You don’t have a culture problem, you have a management problem

Great points on company culture from the Raw Signal group in You don’t have a culture problem, you have a management problem:

Culture handbooks don’t produce culture, people do. The culture you experience in your organization is a rolling average of the last thousand interactions you’ve had. Every piece of feedback, every conflict, every trade-off is culture. Every hiring, promotion, and firing, too. Those interactions come from everywhere, but a disproportionate number will come from your close peers, and your own boss. Culture may be everyone’s job, but some people have a lot of sway on your local average.

They go on to explain what managers can—and should!—do to take ownership of the culture in their organizations.

MrBeast and product management (sorry)

This is a fascinating profile of MrBeast and his YouTube empire (NYT Gift Article). It’s extensively researched and presented with a steady hand. The reason I link to it here is I think he would be a pretty good product manager, albeit a litte bit on the obsessive side:

Donaldson stands out for his dedication to understanding how YouTube works. For most of his teenage years, “I woke up, I studied YouTube, I studied videos, I studied filmmaking, I went to bed and that was my life,” Donaldson once told Bloomberg. “I hardly had any friends because I was so obsessed with YouTube,” he said on “The Joe Rogan Experience” last year.

After high school, he hooked up with a gang of similarly obsessed “lunatics” and planned out a program of study. He and his friends “did nothing but just hyperstudy what makes a good video, what makes a good thumbnail, what’s good pacing, how to go viral,” he told Rogan. “We’d do things like take a thousand thumbnails and see if there’s correlation to the brightness of the thumbnail to how many views it got. Videos that got over 10 million views, how often do they cut the camera angles? Things like that.”

That reminds me of the famous 41 shades of blue testing at Google. Also, one thing I never realized about the whole thing is that MrBeast’s pitch is basically “Hey, you do charity just by watching me because I use the money I get for charity, so the more you watch me the more charitable you are.” That is a bit disturbing but also pretty clever.

Managing feature requests from stakeholders

It might be controversial, but I tend to agree with Kax Uson point about managing feature requests from stakeholders:

I have learned that it’s perfectly alright for stakeholders to have solution requests. And to expect them to bring problems to us is unrealistic.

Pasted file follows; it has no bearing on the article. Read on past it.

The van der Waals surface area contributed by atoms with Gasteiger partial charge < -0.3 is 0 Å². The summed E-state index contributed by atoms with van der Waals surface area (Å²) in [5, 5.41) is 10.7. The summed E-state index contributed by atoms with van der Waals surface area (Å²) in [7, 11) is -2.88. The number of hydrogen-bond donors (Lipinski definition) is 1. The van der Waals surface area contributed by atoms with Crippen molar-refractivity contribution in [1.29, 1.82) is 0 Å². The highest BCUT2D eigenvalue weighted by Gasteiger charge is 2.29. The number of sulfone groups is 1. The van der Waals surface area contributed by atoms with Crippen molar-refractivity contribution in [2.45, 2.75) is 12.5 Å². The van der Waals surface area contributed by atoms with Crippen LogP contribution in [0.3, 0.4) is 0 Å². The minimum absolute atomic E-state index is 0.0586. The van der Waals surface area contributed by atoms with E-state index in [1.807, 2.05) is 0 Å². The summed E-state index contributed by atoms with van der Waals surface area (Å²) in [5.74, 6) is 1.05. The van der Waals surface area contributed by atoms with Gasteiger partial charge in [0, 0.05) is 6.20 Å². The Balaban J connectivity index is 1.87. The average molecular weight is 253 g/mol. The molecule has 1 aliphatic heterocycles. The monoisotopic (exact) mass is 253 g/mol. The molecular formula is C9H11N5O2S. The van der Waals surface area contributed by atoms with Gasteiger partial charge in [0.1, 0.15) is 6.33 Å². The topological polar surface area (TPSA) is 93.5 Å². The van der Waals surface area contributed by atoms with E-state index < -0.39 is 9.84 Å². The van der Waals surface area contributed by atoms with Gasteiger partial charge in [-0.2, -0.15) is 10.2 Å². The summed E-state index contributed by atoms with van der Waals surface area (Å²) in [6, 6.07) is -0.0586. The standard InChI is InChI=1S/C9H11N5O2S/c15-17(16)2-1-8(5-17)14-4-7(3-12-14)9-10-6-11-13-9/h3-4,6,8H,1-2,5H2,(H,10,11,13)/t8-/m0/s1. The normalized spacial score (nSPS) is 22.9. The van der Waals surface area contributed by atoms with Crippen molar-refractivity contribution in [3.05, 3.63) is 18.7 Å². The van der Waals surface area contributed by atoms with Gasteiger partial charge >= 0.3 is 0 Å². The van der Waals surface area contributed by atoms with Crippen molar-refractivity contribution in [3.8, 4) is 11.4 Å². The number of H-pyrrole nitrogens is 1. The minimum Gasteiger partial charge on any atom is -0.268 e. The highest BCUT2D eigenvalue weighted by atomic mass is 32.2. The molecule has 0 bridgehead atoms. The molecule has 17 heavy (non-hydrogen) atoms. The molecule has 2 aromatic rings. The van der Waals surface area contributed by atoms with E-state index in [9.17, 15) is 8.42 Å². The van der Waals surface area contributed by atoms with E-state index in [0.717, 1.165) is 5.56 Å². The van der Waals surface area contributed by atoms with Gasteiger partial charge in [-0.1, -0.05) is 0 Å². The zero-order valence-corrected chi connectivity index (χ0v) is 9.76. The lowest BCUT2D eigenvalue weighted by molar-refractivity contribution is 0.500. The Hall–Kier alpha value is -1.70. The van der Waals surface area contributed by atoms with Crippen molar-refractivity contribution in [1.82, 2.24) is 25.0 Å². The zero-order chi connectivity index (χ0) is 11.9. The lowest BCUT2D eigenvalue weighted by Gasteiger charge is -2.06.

The post gives some good advice on how to translate solution requests into problems/opportunities that teams can solve:

Speak the language they speak. Talk about the benefits and impact of their requests. If you do build the feature they’re asking for, what value would it provide for the customers/users and the company? Speak in outcomes.

Metrics to check when evaluating a company as a job seeker

There’s some really good advice for job seekers in Carilu Dietrich’s post 10 Most Important Metrics For Evaluating a Company:

Net Dollar Retention (NDR) is one of the best ways to see if a tech company is healthy and growing. It measures the expansion or contraction of a company’s existing customer revenue over a given period. NDR takes into account the revenue lost from churn and increased revenue from upselling, cross-selling, and renewals from existing cusomers.

I would also add Gross Revenue Retention to that list. It describes how much revenue a company keeps from its existing customers over a specific period, not including any new revenue from new customers. So, if a company started the year with $100 from its existing customers and ended the year with $90, even if they lost some customers but upsold others, the gross revenue retention would be 90%. It helps guage how good a company is at keeping its current customers happy and continuing to spend money, without taking into account any new business they’ve gained.

How generative AI might change the product profession in the future

I promise this isn’t going to become an AI blog, but Marty Cagan’s latest on Preparing For The Future has some solid points on how generative AI might change our profession. Here he talks about the impact on QA: